Maraschino

Generality

Maraschino is an alcoholic beverage obtained from the distillation of marasca or amarena cherries (fruits of the tree Prunus cerasus L.).

The maraschino is colorless, transparent, with a sweet taste and an alcohol content of about 30% Vol .; it is therefore deducible that it is a super-alcoholic beverage.

Background

Defining precisely who has discovered maraschino is not simple, since it is a liqueur with an Italian name but with roots deeply attached to the Croatian coast.

At the time of its discovery, in fact, much of today's coastal Croatia was subjected to the Republic of San Marco. It seems that the very first recipe of maraschino dates back to 1500 BC and that the author of the formula was a Dominican pharmacist residing in the city of Zadar (Dalmatian city). Practically, maraschino was invented by a monk belonging to the Venetian State who knew how to make the most of the organoleptic and gustatory properties of Croatian cherries.

However, the architects of the international marketing of the product were primarily the Venetians of the Drioli family, who, after a few years, were emulated by the Genoese Luxardo (both families residing in Zara). However, after the Second World War, following the destruction of the distilleries and the rise of the Yugoslavian communist revolutionary Josiz Broz Tito (who saw the Italian sale of Zara to Yugoslavia), all the surviving Italian entrepreneurs in Croatia repatriated; once safe, some of them started again the liqueur activity inside the Bel Paese (initially, the main companies sprang up between Padua, Venice and Modena). At the same time, at the end of the conflicts, in the city of origin the factories were restored to restart the export of the same name but, thanks to a legal appeal by the Luxards, the Croatian maraschino had to change its name, which became Maraska.

While the Drioli factory closed its doors in the 1970s, the Italian factories of Luxardo and Casoni (originally Vlahov) are still in operation, as is the overseas Croatian "Maraska Company Zadar".

Production

The most famous Italian-made maraschino (not to be confused with the Maraska) is the Luxardo, distinguished by the packaging typically composed of a green glass bottle, with a red capsule, wrapped in a straw covering on which the label is placed. The latter, in addition to the denomination, exhibits some of the awards received at international spirits competitions.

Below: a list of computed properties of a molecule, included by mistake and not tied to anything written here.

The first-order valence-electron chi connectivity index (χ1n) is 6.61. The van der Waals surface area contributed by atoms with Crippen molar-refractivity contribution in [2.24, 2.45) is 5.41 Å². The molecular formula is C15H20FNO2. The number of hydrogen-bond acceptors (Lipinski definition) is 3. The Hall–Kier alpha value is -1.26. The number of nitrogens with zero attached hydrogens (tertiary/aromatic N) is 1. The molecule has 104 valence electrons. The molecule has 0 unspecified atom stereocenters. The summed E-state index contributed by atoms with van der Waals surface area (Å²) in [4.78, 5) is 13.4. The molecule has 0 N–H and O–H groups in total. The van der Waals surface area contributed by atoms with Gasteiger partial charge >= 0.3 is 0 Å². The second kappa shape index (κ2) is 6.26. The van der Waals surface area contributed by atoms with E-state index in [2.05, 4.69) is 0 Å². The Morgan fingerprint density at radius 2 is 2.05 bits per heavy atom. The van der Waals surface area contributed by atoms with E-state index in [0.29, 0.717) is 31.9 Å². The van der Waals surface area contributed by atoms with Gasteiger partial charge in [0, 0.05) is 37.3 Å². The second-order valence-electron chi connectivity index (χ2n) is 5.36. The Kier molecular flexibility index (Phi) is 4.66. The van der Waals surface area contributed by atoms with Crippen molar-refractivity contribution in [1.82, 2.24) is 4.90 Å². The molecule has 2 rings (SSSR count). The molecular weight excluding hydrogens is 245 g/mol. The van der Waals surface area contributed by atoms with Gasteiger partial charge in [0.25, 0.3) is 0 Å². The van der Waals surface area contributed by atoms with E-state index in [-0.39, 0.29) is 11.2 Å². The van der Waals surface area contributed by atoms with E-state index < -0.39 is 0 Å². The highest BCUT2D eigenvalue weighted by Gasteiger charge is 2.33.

The most important characteristic of maraschino is that it is one of the few liqueurs in the world obtained by "distillation", and not by exclusive mixing of ethyl alcohol and syrups or other ingredients. Moreover, the drink benefits from an aging lasting about 2 years, which takes place in vats in Finnish ash wood (known for its ability to NOT leave any type of pigment); only at this point, maraschino is added with syrup to increase its sweetening power and reduce its alcohol content.

Consumption of Maraschino

Maraschino can be consumed in different ways.

As a digestive it is ideal pure, smooth or with ice. If diluted in cold water or orange juice it assumes the role of thirst quencher brilliantly. Corrects excellently the espresso coffee and seasoning fruit salads just as brilliantly. Mixed with other ingredients, maraschino structures (primarily or optionally) numerous international cocktails, some of which are: Mary Pickford, Cuba Libre, Daiquiri, Screwdriver, Royal Derby, York Special, Dewey, Flip, Cider Cobbler, Gilmore Punch etc. .

In the kitchen, or rather in pastry, maraschino is notoriously used in the formulation of bagne for the development of the so-called "bases" (eg sponge cake or certain biscuits).

Nutritional Features

Maraschino is a spirits, which is why it must be consumed in the right quantities.

It is a drink that does NOT lend itself to customary consumption and the relative portion, if desired, should not in any case exceed 60ml / day, or 2 small glasses per day.

The excess in the consumption of maraschino could harm health, aggravating or predisposing to being overweight and high blood pressure, as well as damaging the liver.

It should also be remembered that, although ethyl alcohol (in moderate doses) is not directly involved in the increasing pathological mechanism of type 2 diabetes mellitus, the sugars contained in the drink can be rather harmful.

Even subjects with metabolic syndrome and those in growth should abstain completely from taking maraschino.

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